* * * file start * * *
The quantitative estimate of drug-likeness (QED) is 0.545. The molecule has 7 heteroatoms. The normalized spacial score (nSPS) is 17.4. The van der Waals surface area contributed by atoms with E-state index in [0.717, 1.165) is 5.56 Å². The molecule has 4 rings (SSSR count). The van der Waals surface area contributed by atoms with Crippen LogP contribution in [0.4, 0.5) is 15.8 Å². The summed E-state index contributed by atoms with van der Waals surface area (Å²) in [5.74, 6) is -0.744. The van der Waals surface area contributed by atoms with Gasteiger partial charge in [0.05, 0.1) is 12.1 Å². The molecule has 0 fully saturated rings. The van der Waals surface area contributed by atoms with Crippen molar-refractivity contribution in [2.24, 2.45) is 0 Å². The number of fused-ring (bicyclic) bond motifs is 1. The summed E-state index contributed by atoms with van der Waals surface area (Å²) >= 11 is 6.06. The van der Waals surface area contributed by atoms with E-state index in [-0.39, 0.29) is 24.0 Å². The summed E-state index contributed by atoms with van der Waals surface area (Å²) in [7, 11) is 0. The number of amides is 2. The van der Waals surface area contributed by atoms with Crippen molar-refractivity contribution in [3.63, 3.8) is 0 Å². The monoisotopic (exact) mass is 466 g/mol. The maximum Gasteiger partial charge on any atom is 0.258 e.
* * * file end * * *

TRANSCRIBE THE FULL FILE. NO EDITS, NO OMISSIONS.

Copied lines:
The quantitative estimate of drug-likeness (QED) is 0.545. The molecule has 7 heteroatoms. The normalized spacial score (nSPS) is 17.4. The van der Waals surface area contributed by atoms with E-state index in [0.717, 1.165) is 5.56 Å². The molecule has 4 rings (SSSR count). The van der Waals surface area contributed by atoms with Crippen LogP contribution in [0.4, 0.5) is 15.8 Å². The summed E-state index contributed by atoms with van der Waals surface area (Å²) in [5.74, 6) is -0.744. The van der Waals surface area contributed by atoms with Gasteiger partial charge in [0.05, 0.1) is 12.1 Å². The molecule has 0 fully saturated rings. The van der Waals surface area contributed by atoms with Crippen molar-refractivity contribution in [2.24, 2.45) is 0 Å². The number of fused-ring (bicyclic) bond motifs is 1. The summed E-state index contributed by atoms with van der Waals surface area (Å²) >= 11 is 6.06. The van der Waals surface area contributed by atoms with E-state index in [-0.39, 0.29) is 24.0 Å². The summed E-state index contributed by atoms with van der Waals surface area (Å²) in [7, 11) is 0. The number of amides is 2. The van der Waals surface area contributed by atoms with Crippen molar-refractivity contribution in [3.63, 3.8) is 0 Å². The monoisotopic (exact) mass is 466 g/mol. The maximum Gasteiger partial charge on any atom is 0.258 e.